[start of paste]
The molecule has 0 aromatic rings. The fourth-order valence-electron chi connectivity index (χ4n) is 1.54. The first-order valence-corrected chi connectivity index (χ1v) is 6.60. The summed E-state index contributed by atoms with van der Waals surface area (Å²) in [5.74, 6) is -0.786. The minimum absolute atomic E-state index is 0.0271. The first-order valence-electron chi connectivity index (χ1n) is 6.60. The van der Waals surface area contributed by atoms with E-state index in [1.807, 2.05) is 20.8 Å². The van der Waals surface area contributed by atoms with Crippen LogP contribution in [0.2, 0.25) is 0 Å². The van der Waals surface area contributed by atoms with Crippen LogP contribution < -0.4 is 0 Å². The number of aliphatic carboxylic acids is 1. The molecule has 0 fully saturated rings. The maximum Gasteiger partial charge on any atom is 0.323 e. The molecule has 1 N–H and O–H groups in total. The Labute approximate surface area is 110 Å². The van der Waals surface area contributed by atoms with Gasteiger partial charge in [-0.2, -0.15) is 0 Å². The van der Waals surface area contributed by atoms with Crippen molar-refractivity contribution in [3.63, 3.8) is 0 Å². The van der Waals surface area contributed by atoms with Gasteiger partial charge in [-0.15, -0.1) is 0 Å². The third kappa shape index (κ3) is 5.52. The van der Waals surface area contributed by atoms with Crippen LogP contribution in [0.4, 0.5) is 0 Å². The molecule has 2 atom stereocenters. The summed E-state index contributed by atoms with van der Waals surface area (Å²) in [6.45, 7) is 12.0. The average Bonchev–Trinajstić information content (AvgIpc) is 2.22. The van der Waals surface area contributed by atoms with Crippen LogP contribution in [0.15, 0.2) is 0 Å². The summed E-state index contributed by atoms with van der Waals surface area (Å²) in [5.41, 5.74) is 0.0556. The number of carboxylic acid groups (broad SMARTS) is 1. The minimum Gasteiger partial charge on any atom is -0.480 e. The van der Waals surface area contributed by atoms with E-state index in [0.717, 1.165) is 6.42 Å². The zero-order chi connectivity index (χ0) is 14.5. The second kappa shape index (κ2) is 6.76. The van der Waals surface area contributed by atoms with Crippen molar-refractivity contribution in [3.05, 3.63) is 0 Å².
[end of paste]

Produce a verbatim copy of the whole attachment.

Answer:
The molecule has 0 aromatic rings. The fourth-order valence-electron chi connectivity index (χ4n) is 1.54. The first-order valence-corrected chi connectivity index (χ1v) is 6.60. The summed E-state index contributed by atoms with van der Waals surface area (Å²) in [5.74, 6) is -0.786. The minimum absolute atomic E-state index is 0.0271. The first-order valence-electron chi connectivity index (χ1n) is 6.60. The van der Waals surface area contributed by atoms with E-state index in [1.807, 2.05) is 20.8 Å². The van der Waals surface area contributed by atoms with Crippen LogP contribution in [0.2, 0.25) is 0 Å². The van der Waals surface area contributed by atoms with Crippen LogP contribution < -0.4 is 0 Å². The number of aliphatic carboxylic acids is 1. The molecule has 0 fully saturated rings. The maximum Gasteiger partial charge on any atom is 0.323 e. The molecule has 1 N–H and O–H groups in total. The Labute approximate surface area is 110 Å². The van der Waals surface area contributed by atoms with Gasteiger partial charge in [-0.2, -0.15) is 0 Å². The van der Waals surface area contributed by atoms with Crippen molar-refractivity contribution in [3.63, 3.8) is 0 Å². The van der Waals surface area contributed by atoms with Gasteiger partial charge in [-0.15, -0.1) is 0 Å². The third kappa shape index (κ3) is 5.52. The van der Waals surface area contributed by atoms with Crippen LogP contribution in [0.4, 0.5) is 0 Å². The molecule has 2 atom stereocenters. The summed E-state index contributed by atoms with van der Waals surface area (Å²) in [6.45, 7) is 12.0. The average Bonchev–Trinajstić information content (AvgIpc) is 2.22. The van der Waals surface area contributed by atoms with Crippen LogP contribution in [0.15, 0.2) is 0 Å². The summed E-state index contributed by atoms with van der Waals surface area (Å²) in [5.41, 5.74) is 0.0556. The number of carboxylic acid groups (broad SMARTS) is 1. The minimum Gasteiger partial charge on any atom is -0.480 e. The van der Waals surface area contributed by atoms with E-state index in [0.717, 1.165) is 6.42 Å². The zero-order chi connectivity index (χ0) is 14.5. The second kappa shape index (κ2) is 6.76. The van der Waals surface area contributed by atoms with Crippen molar-refractivity contribution in [3.05, 3.63) is 0 Å².